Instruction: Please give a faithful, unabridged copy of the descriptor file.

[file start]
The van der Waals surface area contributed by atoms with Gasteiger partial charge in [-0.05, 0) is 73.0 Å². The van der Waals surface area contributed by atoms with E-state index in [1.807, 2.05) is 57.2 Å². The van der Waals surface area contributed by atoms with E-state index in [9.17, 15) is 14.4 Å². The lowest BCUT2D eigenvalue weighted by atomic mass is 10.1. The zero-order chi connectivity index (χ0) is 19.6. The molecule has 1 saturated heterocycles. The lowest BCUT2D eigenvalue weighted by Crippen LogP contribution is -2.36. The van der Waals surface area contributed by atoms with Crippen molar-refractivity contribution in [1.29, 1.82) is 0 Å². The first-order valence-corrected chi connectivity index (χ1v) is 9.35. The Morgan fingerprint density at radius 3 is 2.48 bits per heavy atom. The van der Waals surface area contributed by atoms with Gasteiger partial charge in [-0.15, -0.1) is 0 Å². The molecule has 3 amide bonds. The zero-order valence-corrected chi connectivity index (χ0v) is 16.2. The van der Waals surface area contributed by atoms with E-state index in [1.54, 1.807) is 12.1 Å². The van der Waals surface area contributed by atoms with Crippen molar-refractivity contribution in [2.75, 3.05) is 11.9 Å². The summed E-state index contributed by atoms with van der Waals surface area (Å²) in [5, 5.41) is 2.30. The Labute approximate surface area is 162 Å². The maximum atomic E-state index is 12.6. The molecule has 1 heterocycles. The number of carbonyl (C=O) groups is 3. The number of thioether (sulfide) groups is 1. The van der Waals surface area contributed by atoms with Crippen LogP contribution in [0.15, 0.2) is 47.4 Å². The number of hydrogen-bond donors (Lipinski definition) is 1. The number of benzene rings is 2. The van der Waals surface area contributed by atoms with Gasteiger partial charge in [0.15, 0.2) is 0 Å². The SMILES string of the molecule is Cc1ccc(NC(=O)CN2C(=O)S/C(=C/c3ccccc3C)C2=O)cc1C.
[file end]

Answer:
The van der Waals surface area contributed by atoms with Gasteiger partial charge in [-0.05, 0) is 73.0 Å². The van der Waals surface area contributed by atoms with E-state index in [1.807, 2.05) is 57.2 Å². The van der Waals surface area contributed by atoms with E-state index in [9.17, 15) is 14.4 Å². The lowest BCUT2D eigenvalue weighted by atomic mass is 10.1. The zero-order chi connectivity index (χ0) is 19.6. The molecule has 1 saturated heterocycles. The lowest BCUT2D eigenvalue weighted by Crippen LogP contribution is -2.36. The van der Waals surface area contributed by atoms with Crippen molar-refractivity contribution in [1.29, 1.82) is 0 Å². The first-order valence-corrected chi connectivity index (χ1v) is 9.35. The Morgan fingerprint density at radius 3 is 2.48 bits per heavy atom. The van der Waals surface area contributed by atoms with Gasteiger partial charge in [-0.15, -0.1) is 0 Å². The molecule has 3 amide bonds. The zero-order valence-corrected chi connectivity index (χ0v) is 16.2. The van der Waals surface area contributed by atoms with E-state index in [1.54, 1.807) is 12.1 Å². The van der Waals surface area contributed by atoms with Crippen molar-refractivity contribution in [2.75, 3.05) is 11.9 Å². The summed E-state index contributed by atoms with van der Waals surface area (Å²) in [5, 5.41) is 2.30. The Labute approximate surface area is 162 Å². The maximum atomic E-state index is 12.6. The molecule has 1 heterocycles. The number of carbonyl (C=O) groups is 3. The number of thioether (sulfide) groups is 1. The van der Waals surface area contributed by atoms with Crippen LogP contribution in [0.15, 0.2) is 47.4 Å². The number of hydrogen-bond donors (Lipinski definition) is 1. The number of benzene rings is 2. The van der Waals surface area contributed by atoms with Gasteiger partial charge in [0.15, 0.2) is 0 Å². The SMILES string of the molecule is Cc1ccc(NC(=O)CN2C(=O)S/C(=C/c3ccccc3C)C2=O)cc1C.